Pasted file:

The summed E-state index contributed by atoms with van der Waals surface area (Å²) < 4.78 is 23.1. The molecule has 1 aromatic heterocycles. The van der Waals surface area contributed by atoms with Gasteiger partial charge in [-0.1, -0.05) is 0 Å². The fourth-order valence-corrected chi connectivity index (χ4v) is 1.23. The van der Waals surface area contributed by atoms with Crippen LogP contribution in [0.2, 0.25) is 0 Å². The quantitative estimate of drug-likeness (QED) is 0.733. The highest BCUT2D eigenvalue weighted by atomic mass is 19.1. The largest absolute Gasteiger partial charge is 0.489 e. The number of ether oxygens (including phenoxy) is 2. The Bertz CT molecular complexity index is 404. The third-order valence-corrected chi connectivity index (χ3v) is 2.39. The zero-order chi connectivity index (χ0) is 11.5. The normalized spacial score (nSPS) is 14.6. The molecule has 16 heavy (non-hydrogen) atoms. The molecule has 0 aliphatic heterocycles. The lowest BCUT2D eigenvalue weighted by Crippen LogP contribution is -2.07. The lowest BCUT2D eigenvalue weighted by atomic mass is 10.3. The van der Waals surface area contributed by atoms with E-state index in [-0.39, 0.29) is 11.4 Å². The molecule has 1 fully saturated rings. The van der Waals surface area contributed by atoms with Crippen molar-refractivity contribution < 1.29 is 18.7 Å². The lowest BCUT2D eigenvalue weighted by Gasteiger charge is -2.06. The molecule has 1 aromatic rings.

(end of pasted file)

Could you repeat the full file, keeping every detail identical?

The summed E-state index contributed by atoms with van der Waals surface area (Å²) < 4.78 is 23.1. The molecule has 1 aromatic heterocycles. The van der Waals surface area contributed by atoms with Gasteiger partial charge in [-0.1, -0.05) is 0 Å². The fourth-order valence-corrected chi connectivity index (χ4v) is 1.23. The van der Waals surface area contributed by atoms with Crippen LogP contribution in [0.2, 0.25) is 0 Å². The quantitative estimate of drug-likeness (QED) is 0.733. The highest BCUT2D eigenvalue weighted by atomic mass is 19.1. The largest absolute Gasteiger partial charge is 0.489 e. The number of ether oxygens (including phenoxy) is 2. The Bertz CT molecular complexity index is 404. The third-order valence-corrected chi connectivity index (χ3v) is 2.39. The zero-order chi connectivity index (χ0) is 11.5. The normalized spacial score (nSPS) is 14.6. The molecule has 16 heavy (non-hydrogen) atoms. The molecule has 0 aliphatic heterocycles. The lowest BCUT2D eigenvalue weighted by Crippen LogP contribution is -2.07. The lowest BCUT2D eigenvalue weighted by atomic mass is 10.3. The van der Waals surface area contributed by atoms with E-state index in [-0.39, 0.29) is 11.4 Å². The molecule has 1 fully saturated rings. The van der Waals surface area contributed by atoms with Crippen molar-refractivity contribution < 1.29 is 18.7 Å². The lowest BCUT2D eigenvalue weighted by Gasteiger charge is -2.06. The molecule has 1 aromatic rings.